Ctrip lands $1.1b from dual-tranche convertible

Strong demand allows the Chinese travel agent to boost the deal-size, although there was some price sensitivity for the 10-year note.

Chinese travel agent Ctrip.com International raised $1.1 billion from a dual tranche convertible bond on Friday, with strong demand allowing the issuer to boost the deal size.

The first tranche, which had a five-year maturity and a three-year put option, had over 150 lines in the book, a combination of outrights and hedge funds. The outright investors — long only institutional investors — were primarily from the US and Europe, while the hedge funds came from Asia, Europe and the US. Ctrip raised $700 million from this note.

The second tranche — a 10-year tenor with a put option at the end of five years — had over 100 lines in the book, a similar mix of outrights and hedge funds, according to a source close to the deal. The issuer secured $400 million from this convertible, which is due in 2025.

The five-year bond closed with a conversion premium of 45%, towards the middle of the indicative range of 42.5% to 47.5%. The 10-year note meanwhile closed with a conversion premium of 42.5%, at the bottom of its range, which was also 42.5% to 47.5%.

A source close to the deal noted the five-year tranche had less price sensitivity than the 10-year tranche. “People like the five-year. The 10-year is more long-term money. Not a lot of issuers do 10-year CBs. So they have a bit of a novelty factor,” the source close to the deal told FinanceAsia. “It’s one of the few companies [in Asia] which has been able to do a 10-year tranche.”

For the first tranche, underlying assumptions comprise a bond floor of 88% and implied volatility of 33%. This is based on a credit spread of 400 basis points and stock-borrow costs of 0.5%.

The second tranche meanwhile had a bond floor of 82% and implied volatility of 29%. This is based on a credit spread of 450 basis points and stock-borrow costs of 0.5%.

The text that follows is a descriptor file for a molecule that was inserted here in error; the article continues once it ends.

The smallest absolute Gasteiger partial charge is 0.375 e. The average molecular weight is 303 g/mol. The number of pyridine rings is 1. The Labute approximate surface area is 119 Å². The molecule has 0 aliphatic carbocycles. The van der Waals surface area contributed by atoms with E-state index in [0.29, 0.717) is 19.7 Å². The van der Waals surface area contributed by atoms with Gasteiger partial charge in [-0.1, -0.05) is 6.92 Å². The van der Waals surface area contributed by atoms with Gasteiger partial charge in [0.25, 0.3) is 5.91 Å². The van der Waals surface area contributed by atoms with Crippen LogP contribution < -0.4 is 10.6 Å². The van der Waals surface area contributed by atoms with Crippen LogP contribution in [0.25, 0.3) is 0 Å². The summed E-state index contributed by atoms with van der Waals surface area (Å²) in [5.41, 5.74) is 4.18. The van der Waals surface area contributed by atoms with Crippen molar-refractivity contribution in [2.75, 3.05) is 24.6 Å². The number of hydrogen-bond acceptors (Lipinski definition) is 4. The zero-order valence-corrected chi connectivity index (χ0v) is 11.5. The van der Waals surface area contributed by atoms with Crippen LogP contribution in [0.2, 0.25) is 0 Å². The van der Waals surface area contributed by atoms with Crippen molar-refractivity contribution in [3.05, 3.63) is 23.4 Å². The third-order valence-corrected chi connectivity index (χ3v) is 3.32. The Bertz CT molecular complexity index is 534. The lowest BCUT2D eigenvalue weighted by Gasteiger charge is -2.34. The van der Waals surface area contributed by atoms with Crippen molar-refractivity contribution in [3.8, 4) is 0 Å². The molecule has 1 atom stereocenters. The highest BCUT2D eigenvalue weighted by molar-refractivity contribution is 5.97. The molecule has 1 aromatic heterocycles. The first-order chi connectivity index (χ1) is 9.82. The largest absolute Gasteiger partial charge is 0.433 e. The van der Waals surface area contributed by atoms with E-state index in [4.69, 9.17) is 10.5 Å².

There was no stock slippage, giving the deal was marketed while the stock was still trading, the source said, noting that the stock actually rose half a percent.

“[Ctrip] also purchased a call spread, which is designed to increase the conversion premium above and beyond what the CB can offer,” said the source, noting that this is a very common structure in the US.

Proceeds raised from the convertible bond will allow the company to purchase some of its own stock and pay for the call spread. Ctrip will also use it for general corporate purposes, which include potential acquisitions.

JP Morgan was the sole bookrunner.

The bonds will be convertible into Ctrip’s American depository receipts, each representing 0.25 of an ordinary share of Ctrip.

Ctrip will not have the right to redeem the notes prior to maturity. Holders of the notes can require the company to repurchase all or part of the 2020 notes on July 1, 2018, and all or part of the 2025 notes on July 1, 2020.

On May 8, Ctrip, which provides accommodation reservations, transportation ticketing, packaged tours, corporate travel management and other travel-related services in China, made an unsolicited offer to acquire all of the outstanding shares of Qunar, another Chinese travel site. Qunar declined to pursue the deal, although in a recent earnings statement said it “remains open to engaging in further discussions with Ctrip as well as with other strategic players.”

Ctrip’s strong performance this year — the stock jumped 64.9% year-to-date up to Thursday’s close of $75.01 per share — helped contribute to strong demand for the Nasdaq-listed company.

The last time it issued a convertible was nearly two years ago, when it raised $800 million via a convertible bond in October 2013.


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